[INTERVIEW] Renault Samsung wants engines made in Korea
“We will start producing engines for SM3 in the summer in Busan, and for the QM5 in a couple of months,” Provost said on Thursday. “Engines for the SM5 are already being produced in Busan.”
The country’s fourth-largest automaker by sales has suffered from high cost as it depended on its Japanese operations for more than half of its engines as well as all of its transmissions and many other components. With the Japanese currency yen sailing high, this has caused it to post huge exchange losses in recent years, which resulted in a net loss of 292.1 billion won ($246.3 million) in 2011.
It is now trying to localize components and engine production to slash costs.
“What I can tell you is that more than 80 percent of our cars produced for the domestic market will be equipped with engines made in Busan,” said Provost.
He also discussed raising the percentage of the brand’s components outsourced from Korea, after earlier saying this would be raised to 80 percent by 2013.
“Fortunately, Korean automotive suppliers are competitive. We are very positive about achieving 80 percent,” he said.
But he refused to comment on whether the company would also buy transmissions from local manufacturers.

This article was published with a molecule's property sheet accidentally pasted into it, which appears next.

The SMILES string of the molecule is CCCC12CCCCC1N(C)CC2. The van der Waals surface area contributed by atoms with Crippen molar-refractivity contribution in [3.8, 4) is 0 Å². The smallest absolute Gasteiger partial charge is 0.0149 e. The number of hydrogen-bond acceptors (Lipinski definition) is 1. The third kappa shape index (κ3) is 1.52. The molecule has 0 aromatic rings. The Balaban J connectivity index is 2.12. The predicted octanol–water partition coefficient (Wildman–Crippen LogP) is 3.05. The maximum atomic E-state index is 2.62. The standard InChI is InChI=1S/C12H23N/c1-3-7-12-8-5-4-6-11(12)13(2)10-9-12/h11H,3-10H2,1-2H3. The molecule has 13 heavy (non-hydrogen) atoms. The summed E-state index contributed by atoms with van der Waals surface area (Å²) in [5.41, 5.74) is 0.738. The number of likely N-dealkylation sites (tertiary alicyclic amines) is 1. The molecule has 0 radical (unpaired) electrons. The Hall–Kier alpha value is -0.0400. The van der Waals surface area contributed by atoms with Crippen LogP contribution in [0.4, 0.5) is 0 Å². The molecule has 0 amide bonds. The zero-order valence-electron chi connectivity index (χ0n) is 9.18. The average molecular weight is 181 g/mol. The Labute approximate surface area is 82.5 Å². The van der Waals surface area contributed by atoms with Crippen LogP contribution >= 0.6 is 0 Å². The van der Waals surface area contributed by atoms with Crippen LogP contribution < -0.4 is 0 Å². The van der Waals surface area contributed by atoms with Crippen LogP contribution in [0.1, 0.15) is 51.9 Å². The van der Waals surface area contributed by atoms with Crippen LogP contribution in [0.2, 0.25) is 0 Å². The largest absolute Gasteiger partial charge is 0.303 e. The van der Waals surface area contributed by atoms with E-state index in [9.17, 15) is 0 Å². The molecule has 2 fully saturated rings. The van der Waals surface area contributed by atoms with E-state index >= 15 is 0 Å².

Renault Samsung has been suffering from high costs and rapidly declining sales due to the sagging popularity of its lineup. Its domestic sales through April this year plunged 37.5 percent from the same period in 2011, while exports sank 27 percent over the same period.
Provost would not be drawn on new developments or scheduled launches of new vehicles, even though new models are seen as the key to the carmaker’s survival in the domestic market.
On Renault’s Capture concept car, which is being displayed at the motor show, he said it will help reduce development costs for new models later on.
For its SM5 and SM3 sedans, Renault Samsung adopted Renault platforms but develop everything else itself. In a change of direction, Provost said Renault Samsung would rely more on its parent company’s R&D in the future.
“We will adapt a car from Renault to suit the Korean market and sell it here,” he said. “We will utilize existing projects to speed up the launch of a new lineup.”
“We are quite small in Korea and we do not have to pay for all the local investment. We have the full support of Renault,” he added.
On whether he expected to turn a profit this year, Provost gave a positive but ultimately noncommittal answer. “Our track record has already improved tremendously in just five months.”
Provost joined Renault S.A. in 2002 and was the CEO of Renault Russia for more than a year before stepping into his current position last year.
By Limb Jae-un [firstname.lastname@example.org]